State v. Tabone

Decision Date07 July 2009
Docket NumberNo. 18119.,18119.
Citation292 Conn. 417,973 A.2d 74
CourtConnecticut Supreme Court
PartiesSTATE of Connecticut v. John TABONE.

Andrew S. Liskov, special public defender, for the appellant (defendant).

Nancy L. Chupak, senior assistant state's attorney, with whom, on the brief, were John A. Connelly, state's attorney, and Cara Eschuck, supervisory assistant state's attorney, for the appellee (state).

NORCOTT, KATZ, VERTEFEUILLE, ZARELLA and SCHALLER, Js.

KATZ, J.

This case returns to us for a second time to address the sentence of the defendant, John Tabone, following our decision in State v. Tabone, 279 Conn. 527, 544, 902 A.2d 1058 (2006), in which we remanded the case for resentencing after concluding that the defendant's original sentence of ten years incarceration followed by ten years of special parole was illegal. The defendant appeals1 from the judgment of the trial court sentencing him on remand to a total effective sentence of twenty years incarceration, execution suspended after ten years, followed by ten years of probation for his conviction of sexual assault in the second degree in violation of General Statutes (Rev. to 1999) § 53a-71(a)(4),2 sexual assault in the third degree in violation of General Statutes (Rev. to 1999) § 53a-72a(a)(1)(A)3 and risk of injury to a child in violation of General Statutes (Rev. to 1999) § 53-21(2).4 On appeal, the defendant claims that his total effective sentence after remand is illegal because: (1) the substitution of a ten year term of probation for the ten year period of special parole that originally was imposed unconstitutionally enlarged the sentence in violation of his due process rights under the federal and state constitutions; (2) the sentence was predicated on a personal agreement between the trial court and the state's attorney in violation of General Statutes (Rev. to 1999) § 53a-32(b)(4)5 and the separation of powers doctrine; and (3) the sentence violates the double jeopardy clause of the fifth amendment to the United States constitution and the Connecticut constitution.6 We reverse the judgment of the trial court and remand the case for further proceedings.

The record reflects the following procedural history that is relevant to this appeal, most of which was set forth by this court in State v. Tabone, supra, 279 Conn. at 530-32, 902 A.2d 1058. "On November 2, 2000, pursuant to a plea agreement, the defendant pleaded guilty under the Alford doctrine7 to sexual assault in the second degree ... sexual assault in the third degree ... and risk of injury to a child8 .... The trial court sentenced the defendant as follows: (1) for the charge of sexual assault in the second degree, ten years of imprisonment followed by ten years of special parole; (2) for the charge of sexual assault in the third degree, five years of imprisonment followed by five years of special parole; and (3) for the charge of risk of injury to a child, five years of imprisonment followed by five years of special parole. [The court also imposed certain conditions on the defendant, including enrollment in an outpatient sex offender treatment program.]9 The trial court ordered all of the sentences to run concurrently, resulting in a total effective sentence of ten years of imprisonment followed by ten years of special parole.10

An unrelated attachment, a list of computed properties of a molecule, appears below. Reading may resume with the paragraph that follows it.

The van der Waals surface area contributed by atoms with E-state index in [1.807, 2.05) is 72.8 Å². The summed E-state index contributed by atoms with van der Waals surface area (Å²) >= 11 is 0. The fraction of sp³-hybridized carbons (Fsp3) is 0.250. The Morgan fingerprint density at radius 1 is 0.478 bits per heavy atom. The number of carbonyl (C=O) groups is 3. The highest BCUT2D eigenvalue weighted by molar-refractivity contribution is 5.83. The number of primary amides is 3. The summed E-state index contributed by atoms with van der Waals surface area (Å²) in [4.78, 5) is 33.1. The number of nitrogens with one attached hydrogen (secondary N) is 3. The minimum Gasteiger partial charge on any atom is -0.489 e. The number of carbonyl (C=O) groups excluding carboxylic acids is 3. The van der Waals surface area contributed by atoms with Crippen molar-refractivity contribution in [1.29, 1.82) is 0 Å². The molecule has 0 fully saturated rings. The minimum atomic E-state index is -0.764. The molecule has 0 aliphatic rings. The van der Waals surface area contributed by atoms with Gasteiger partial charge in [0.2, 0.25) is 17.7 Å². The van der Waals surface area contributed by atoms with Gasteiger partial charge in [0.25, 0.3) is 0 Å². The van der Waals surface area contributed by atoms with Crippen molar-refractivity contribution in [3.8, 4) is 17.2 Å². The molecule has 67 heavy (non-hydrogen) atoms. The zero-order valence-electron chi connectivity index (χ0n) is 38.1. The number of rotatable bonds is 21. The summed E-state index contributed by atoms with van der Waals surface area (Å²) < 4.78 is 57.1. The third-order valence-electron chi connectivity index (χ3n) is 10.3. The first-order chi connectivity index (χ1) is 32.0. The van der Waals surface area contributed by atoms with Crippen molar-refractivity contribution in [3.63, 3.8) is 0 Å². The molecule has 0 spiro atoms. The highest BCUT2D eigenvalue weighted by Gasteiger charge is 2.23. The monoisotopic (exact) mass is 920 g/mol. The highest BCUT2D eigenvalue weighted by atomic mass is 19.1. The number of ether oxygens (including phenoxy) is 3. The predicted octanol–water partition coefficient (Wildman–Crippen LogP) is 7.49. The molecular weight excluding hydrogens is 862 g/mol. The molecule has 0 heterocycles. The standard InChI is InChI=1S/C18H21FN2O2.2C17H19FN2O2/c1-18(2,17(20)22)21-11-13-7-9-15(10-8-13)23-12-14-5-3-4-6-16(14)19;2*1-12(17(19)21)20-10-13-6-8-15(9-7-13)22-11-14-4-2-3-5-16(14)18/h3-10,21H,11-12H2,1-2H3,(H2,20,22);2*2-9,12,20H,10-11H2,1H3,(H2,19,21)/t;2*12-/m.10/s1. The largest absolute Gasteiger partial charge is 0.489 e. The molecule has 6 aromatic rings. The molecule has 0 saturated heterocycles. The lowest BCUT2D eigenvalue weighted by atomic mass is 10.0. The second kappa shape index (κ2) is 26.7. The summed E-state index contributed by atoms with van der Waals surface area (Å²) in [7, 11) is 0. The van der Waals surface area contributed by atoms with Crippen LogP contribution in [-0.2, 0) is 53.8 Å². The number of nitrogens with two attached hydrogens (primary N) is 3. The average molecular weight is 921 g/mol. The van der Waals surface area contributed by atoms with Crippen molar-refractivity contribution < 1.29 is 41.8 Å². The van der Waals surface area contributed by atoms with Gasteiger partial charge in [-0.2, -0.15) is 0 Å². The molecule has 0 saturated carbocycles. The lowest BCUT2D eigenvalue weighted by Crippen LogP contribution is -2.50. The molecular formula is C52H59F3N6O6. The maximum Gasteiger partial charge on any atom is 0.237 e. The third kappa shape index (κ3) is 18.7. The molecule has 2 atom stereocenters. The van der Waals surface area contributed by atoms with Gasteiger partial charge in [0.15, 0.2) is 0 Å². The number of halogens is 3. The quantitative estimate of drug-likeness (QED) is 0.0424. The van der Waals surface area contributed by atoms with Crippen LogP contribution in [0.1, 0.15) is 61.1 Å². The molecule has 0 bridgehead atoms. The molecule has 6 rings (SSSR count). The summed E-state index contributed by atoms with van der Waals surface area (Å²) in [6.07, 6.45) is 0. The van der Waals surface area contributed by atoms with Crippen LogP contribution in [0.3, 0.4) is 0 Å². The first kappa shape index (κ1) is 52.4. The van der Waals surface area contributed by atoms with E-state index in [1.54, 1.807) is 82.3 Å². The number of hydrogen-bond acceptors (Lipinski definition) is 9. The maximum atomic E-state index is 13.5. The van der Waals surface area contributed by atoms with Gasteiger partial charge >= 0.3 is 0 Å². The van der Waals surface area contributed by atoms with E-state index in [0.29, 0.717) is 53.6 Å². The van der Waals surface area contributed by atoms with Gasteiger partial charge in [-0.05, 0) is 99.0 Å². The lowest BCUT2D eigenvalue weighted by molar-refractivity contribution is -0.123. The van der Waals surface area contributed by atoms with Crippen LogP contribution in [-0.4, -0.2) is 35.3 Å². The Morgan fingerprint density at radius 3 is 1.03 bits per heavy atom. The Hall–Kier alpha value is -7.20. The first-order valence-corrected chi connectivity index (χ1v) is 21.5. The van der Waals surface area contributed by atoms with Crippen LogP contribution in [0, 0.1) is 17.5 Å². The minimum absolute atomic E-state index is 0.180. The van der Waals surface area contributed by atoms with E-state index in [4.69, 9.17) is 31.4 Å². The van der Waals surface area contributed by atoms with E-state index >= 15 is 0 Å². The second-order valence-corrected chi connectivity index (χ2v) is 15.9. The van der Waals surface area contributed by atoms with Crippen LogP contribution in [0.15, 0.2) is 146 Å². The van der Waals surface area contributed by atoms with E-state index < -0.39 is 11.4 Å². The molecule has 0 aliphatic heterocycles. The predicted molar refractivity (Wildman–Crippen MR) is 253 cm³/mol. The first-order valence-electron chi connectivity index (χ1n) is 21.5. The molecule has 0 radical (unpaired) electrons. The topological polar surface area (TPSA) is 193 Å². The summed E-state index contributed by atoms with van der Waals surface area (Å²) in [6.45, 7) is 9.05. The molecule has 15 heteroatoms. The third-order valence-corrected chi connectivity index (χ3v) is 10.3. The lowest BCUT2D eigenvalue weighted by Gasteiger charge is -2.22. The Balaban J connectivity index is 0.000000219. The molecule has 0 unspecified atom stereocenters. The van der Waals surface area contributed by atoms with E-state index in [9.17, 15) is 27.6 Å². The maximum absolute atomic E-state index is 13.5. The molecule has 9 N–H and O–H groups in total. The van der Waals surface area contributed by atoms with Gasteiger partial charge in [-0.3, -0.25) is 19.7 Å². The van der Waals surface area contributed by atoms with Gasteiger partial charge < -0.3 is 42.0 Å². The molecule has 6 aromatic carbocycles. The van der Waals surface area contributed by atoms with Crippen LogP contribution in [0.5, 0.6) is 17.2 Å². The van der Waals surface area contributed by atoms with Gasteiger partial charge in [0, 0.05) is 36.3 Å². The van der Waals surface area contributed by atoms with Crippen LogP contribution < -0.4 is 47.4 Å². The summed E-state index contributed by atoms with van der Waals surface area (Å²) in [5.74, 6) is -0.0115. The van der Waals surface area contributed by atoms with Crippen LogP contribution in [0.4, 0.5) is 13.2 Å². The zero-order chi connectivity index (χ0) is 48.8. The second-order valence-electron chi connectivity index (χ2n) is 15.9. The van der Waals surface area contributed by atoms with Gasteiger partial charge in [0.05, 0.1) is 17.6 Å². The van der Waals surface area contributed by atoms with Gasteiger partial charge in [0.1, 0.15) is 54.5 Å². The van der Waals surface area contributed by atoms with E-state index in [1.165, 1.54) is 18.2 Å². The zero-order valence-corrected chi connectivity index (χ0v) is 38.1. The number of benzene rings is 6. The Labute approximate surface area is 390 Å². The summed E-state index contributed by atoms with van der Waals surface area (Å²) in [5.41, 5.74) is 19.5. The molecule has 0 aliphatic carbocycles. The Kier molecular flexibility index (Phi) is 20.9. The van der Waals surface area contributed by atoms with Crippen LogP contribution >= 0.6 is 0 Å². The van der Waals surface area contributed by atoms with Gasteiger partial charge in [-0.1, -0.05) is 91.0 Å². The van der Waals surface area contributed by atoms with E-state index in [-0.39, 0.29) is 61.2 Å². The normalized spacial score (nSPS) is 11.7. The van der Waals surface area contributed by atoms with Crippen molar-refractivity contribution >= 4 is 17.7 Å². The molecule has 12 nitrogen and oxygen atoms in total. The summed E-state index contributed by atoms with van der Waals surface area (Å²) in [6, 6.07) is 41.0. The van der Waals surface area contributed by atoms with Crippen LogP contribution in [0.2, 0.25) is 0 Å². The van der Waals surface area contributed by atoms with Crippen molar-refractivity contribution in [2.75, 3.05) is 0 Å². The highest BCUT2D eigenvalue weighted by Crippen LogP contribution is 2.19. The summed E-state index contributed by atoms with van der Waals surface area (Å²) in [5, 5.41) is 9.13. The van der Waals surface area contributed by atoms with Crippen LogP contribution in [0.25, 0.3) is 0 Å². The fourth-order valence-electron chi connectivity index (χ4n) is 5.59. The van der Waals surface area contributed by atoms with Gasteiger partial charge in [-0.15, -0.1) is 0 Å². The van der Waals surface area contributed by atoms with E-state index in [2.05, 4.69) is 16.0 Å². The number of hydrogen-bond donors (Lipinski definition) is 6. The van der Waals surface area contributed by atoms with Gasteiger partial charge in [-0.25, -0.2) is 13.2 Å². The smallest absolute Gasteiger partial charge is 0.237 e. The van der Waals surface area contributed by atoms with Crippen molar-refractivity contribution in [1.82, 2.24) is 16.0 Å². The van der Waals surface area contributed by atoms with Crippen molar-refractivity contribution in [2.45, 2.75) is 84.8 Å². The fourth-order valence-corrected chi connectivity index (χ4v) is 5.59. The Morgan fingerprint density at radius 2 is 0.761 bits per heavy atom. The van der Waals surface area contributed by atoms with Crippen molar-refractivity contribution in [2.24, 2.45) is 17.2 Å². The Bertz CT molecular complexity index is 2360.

"In June, 2004, the defendant filed a motion to correct his sentence for sexual assault in the second degree pursuant to Practice Book § 43-22.11 Thereafter, the trial court held a hearing on the defendant's motion. At the hearing, the defendant pointed out that [General Statutes (Rev. to 1999)] § 53a-35a(6)12 limits the maximum sentence of imprisonment for sexual assault in the second degree to ten years.... Because the defendant was sentenced to ten years of imprisonment and ten years of special parole, [he] maintained that his sentence exceed[ed] the maximum statutory limit and, therefore, [was] illegal. Moreover, [he] claimed that [General Statutes] § 54-128(c)13 explicitly prohibited the imposition of such an illegal sentence. See General Statutes § 54-128(c) (`[t]he total length of the term of incarceration and term of special parole combined shall not exceed the maximum sentence of incarceration authorized for the offense for which the person was convicted'). The defendant conceded, however, that General Statutes (Rev. to 1999) § 54-125e(c)14 required the trial court to sentence the defendant to a period of special parole of `not less than ten years....' [He] maintained, nonetheless, that to the extent that §§ 54-125e(c) and 54-128(c) conflict, `the benefit should go to the defendant.' The trial court disagreed and concluded that the defendant's sentence was not illegal because § 53a-35a(6) plainly authorized a sentence of ten years of imprisonment, and § 54-125e(c) plainly authorized a sentence of ten years of special parole for the offense of sexual assault in the second degree. Further, the trial court concluded that §§ 54-125e(c) and 54-128(c) do not conflict because § 54-125e(c) unambiguously `carves out an exception [to the maximum statutory limit] for sex offenses.'" (Citation omitted.) State v. Tabone, supra, 279 Conn. at 530-32, 902 A.2d 1058. Thereafter, the trial court denied the defendant's motion to correct the sentence, and the defendant's first appeal followed. Id., at 532, 902 A.2d 1058.